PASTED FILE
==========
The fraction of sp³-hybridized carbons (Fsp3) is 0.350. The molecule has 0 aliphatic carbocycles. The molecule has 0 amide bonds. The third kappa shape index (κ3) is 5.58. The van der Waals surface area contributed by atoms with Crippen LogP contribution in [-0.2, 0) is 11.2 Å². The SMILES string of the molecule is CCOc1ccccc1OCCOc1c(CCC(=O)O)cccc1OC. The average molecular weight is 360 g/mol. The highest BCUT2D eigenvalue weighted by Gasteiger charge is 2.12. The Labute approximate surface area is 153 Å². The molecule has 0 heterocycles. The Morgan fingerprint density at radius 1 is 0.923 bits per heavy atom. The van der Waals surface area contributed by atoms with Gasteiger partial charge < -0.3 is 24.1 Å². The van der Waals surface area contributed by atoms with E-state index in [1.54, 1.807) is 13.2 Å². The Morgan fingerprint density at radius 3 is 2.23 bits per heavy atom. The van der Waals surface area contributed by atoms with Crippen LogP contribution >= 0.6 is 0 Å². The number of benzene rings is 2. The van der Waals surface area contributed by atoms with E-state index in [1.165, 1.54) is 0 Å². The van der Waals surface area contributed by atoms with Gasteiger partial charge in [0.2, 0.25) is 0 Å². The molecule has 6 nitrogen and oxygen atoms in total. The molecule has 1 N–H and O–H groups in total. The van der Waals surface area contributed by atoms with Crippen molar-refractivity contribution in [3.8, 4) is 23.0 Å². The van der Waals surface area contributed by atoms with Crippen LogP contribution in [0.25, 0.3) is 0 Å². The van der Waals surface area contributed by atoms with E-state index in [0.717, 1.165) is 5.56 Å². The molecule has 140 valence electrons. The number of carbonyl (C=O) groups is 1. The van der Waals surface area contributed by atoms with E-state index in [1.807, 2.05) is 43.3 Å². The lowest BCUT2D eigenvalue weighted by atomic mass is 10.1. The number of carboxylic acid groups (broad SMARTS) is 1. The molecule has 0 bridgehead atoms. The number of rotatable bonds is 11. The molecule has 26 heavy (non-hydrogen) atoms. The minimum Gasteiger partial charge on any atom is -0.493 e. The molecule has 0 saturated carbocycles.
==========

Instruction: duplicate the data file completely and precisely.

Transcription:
The fraction of sp³-hybridized carbons (Fsp3) is 0.350. The molecule has 0 aliphatic carbocycles. The molecule has 0 amide bonds. The third kappa shape index (κ3) is 5.58. The van der Waals surface area contributed by atoms with Crippen LogP contribution in [-0.2, 0) is 11.2 Å². The SMILES string of the molecule is CCOc1ccccc1OCCOc1c(CCC(=O)O)cccc1OC. The average molecular weight is 360 g/mol. The highest BCUT2D eigenvalue weighted by Gasteiger charge is 2.12. The Labute approximate surface area is 153 Å². The molecule has 0 heterocycles. The Morgan fingerprint density at radius 1 is 0.923 bits per heavy atom. The van der Waals surface area contributed by atoms with Gasteiger partial charge < -0.3 is 24.1 Å². The van der Waals surface area contributed by atoms with E-state index in [1.54, 1.807) is 13.2 Å². The Morgan fingerprint density at radius 3 is 2.23 bits per heavy atom. The van der Waals surface area contributed by atoms with Crippen LogP contribution >= 0.6 is 0 Å². The number of benzene rings is 2. The van der Waals surface area contributed by atoms with E-state index in [1.165, 1.54) is 0 Å². The van der Waals surface area contributed by atoms with Gasteiger partial charge in [0.2, 0.25) is 0 Å². The molecule has 6 nitrogen and oxygen atoms in total. The molecule has 1 N–H and O–H groups in total. The van der Waals surface area contributed by atoms with Crippen molar-refractivity contribution in [3.8, 4) is 23.0 Å². The van der Waals surface area contributed by atoms with Crippen LogP contribution in [0.25, 0.3) is 0 Å². The van der Waals surface area contributed by atoms with E-state index in [0.717, 1.165) is 5.56 Å². The molecule has 140 valence electrons. The number of carbonyl (C=O) groups is 1. The van der Waals surface area contributed by atoms with E-state index in [1.807, 2.05) is 43.3 Å². The lowest BCUT2D eigenvalue weighted by atomic mass is 10.1. The number of carboxylic acid groups (broad SMARTS) is 1. The molecule has 0 bridgehead atoms. The number of rotatable bonds is 11. The molecule has 26 heavy (non-hydrogen) atoms. The minimum Gasteiger partial charge on any atom is -0.493 e. The molecule has 0 saturated carbocycles.